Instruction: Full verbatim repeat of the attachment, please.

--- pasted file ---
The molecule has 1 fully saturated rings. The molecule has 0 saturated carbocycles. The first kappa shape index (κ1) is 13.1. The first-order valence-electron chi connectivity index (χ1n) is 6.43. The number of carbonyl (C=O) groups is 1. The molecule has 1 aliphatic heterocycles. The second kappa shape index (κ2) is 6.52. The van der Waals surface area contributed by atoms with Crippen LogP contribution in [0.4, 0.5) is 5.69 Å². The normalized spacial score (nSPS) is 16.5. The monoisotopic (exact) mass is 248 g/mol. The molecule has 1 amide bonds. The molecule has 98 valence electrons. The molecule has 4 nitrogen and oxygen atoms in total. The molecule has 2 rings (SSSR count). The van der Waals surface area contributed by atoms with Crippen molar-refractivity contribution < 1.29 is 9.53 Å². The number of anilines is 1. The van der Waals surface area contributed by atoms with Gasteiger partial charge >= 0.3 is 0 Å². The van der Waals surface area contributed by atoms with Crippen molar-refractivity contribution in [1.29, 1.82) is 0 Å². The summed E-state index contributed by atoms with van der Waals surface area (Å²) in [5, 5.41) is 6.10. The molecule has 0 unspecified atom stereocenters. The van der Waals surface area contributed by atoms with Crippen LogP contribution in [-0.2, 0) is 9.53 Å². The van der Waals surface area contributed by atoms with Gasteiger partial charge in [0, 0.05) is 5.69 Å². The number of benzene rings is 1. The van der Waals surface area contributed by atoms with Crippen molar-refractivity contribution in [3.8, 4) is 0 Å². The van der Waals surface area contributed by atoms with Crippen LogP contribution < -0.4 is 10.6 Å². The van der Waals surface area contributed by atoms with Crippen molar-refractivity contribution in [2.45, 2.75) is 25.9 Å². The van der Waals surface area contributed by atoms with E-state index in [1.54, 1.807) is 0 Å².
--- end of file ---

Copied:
The molecule has 1 fully saturated rings. The molecule has 0 saturated carbocycles. The first kappa shape index (κ1) is 13.1. The first-order valence-electron chi connectivity index (χ1n) is 6.43. The number of carbonyl (C=O) groups is 1. The molecule has 1 aliphatic heterocycles. The second kappa shape index (κ2) is 6.52. The van der Waals surface area contributed by atoms with Crippen LogP contribution in [0.4, 0.5) is 5.69 Å². The normalized spacial score (nSPS) is 16.5. The monoisotopic (exact) mass is 248 g/mol. The molecule has 1 amide bonds. The molecule has 98 valence electrons. The molecule has 4 nitrogen and oxygen atoms in total. The molecule has 2 rings (SSSR count). The van der Waals surface area contributed by atoms with Crippen molar-refractivity contribution < 1.29 is 9.53 Å². The number of anilines is 1. The van der Waals surface area contributed by atoms with Gasteiger partial charge >= 0.3 is 0 Å². The van der Waals surface area contributed by atoms with Crippen molar-refractivity contribution in [1.29, 1.82) is 0 Å². The summed E-state index contributed by atoms with van der Waals surface area (Å²) in [5, 5.41) is 6.10. The molecule has 0 unspecified atom stereocenters. The van der Waals surface area contributed by atoms with Crippen LogP contribution in [-0.2, 0) is 9.53 Å². The van der Waals surface area contributed by atoms with Gasteiger partial charge in [0, 0.05) is 5.69 Å². The number of benzene rings is 1. The van der Waals surface area contributed by atoms with Crippen molar-refractivity contribution in [3.8, 4) is 0 Å². The van der Waals surface area contributed by atoms with Crippen LogP contribution < -0.4 is 10.6 Å². The van der Waals surface area contributed by atoms with Crippen molar-refractivity contribution in [2.45, 2.75) is 25.9 Å². The van der Waals surface area contributed by atoms with E-state index in [1.54, 1.807) is 0 Å².